I want to be able to describe the idea behind the pushdown automaton (no tables or diagrams).

So, I already know that $L = \{ ww \mid w \text{ in } (0,1)^*\}$ is not context free. Since CFL are not closed under complement its complement $L'$ is a CFL. I also read somewhere that any odd word is part of $L'$ (what about even length words?). So a pushdown automaton description could be: read one letter and put into stack, then read next letter and remove previous letter from stack. Do this until the end. If one letter is left in the stack at the end then word is odd length thus accept, else reject?


1 Answer 1


You write

So, I already know that $L = \{ww \mid w \in (0,1)*\}$ is not context free. Since CFL are not closed under complement its complement $L'$ is a CFL

Indeed $L'$ is context-free, but your argumentation is ...eeuh... nonsense. Shure, CFL are not closed under complement, meaning there exist context-free languages of which the complement is not context-free. In general however the complement of a CFL can be both CFL or non-CFL. Even if the complement of every CFL would be non-CFL [which is NOT the case] it would NOT follow that the complement of every non-CFL is CFL.

The language $L'$ indeed consists of all strings of odd length (that is a regular language and can be checked without using the stack) plus the strings of even length for which both halves differ. For the latter part see here.

Phrased more explicitly, let $K = \{ xy \mid |x|=|y|, x\neq y \}$ be the language from question 307 linked above. My claim is that $L' = K \cup \{ x \mid |x| \text{ is odd } \}$, as $L$ equals $\{ xy \mid |x|=|y|, x= y \}$. (And so this explains, as you say in your question, why odd and even length strings are treated separately.)

To answer your question how to implement this using a PDA, see the problem I have linked and its answers. A little hint. To check a word is of the form $xy$ with $|x|=|y|$, but $x\neq y$ we must be able to write $x=x_1ax_2$ and $y=y_1by_2$ with $a\neq b$, and both $|x_1|=|y_1|$ and $|x_2|=|y_2|$. Unfortunately we cannot check both length requirements at the same time. We can however test whether $|x_1y_2|= |x_2y_1|$, and that is enough. Essentially we find the matching positions of $a$ and $b$ without expicitly finding the middle of the string. (This is not at all obvious, please make some drawings.)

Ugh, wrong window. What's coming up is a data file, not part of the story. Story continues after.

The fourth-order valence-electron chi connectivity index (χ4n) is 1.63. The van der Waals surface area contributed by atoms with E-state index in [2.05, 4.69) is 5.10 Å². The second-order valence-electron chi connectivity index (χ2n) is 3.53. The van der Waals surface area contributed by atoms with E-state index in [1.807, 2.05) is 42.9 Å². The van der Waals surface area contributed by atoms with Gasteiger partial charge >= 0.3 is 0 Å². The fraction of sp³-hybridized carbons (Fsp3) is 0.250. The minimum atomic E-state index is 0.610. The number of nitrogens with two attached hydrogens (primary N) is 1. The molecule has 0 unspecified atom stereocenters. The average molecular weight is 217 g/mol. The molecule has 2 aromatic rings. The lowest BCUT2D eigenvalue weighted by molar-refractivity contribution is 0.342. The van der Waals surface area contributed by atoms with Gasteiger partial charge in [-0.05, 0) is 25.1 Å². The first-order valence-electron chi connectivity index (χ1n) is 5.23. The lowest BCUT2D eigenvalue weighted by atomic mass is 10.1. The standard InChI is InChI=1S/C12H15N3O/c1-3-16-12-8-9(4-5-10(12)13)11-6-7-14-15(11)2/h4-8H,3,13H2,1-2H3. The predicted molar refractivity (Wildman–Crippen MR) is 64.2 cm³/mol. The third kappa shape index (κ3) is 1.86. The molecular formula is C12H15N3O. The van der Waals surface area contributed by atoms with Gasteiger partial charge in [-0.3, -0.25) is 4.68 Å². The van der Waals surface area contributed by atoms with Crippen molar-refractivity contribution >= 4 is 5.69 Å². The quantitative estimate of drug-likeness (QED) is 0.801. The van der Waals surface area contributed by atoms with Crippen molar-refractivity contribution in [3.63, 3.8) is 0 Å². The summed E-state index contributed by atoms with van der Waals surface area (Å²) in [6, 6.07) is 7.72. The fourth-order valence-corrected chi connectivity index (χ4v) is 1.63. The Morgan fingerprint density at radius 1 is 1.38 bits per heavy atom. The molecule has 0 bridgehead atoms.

• $\begingroup$ Thanks for the clarification about complement closure. However, I'm not sure I understand how the linked question is related to this one. $\endgroup$ Nov 6, 2013 at 14:57
  • $\begingroup$ But Im interested as to how this can be represented with a PDA. I was reading the formal proof (www2.hawaii.edu/~ztomasze/ics641/ztomaszeA2.pdf) and it said "when generating an even-length string, it is impossible to have the form ww if at least one symbol in the first w substring differs at the same position in the second w substring". Could we put ww into the stack and then compare those two symbols (they are w distance apart)? $\endgroup$ Nov 8, 2013 at 21:45
  • $\begingroup$ @EllieG: Hint: You need non-determinism. $\endgroup$
    – Raphael
    Nov 9, 2013 at 15:03

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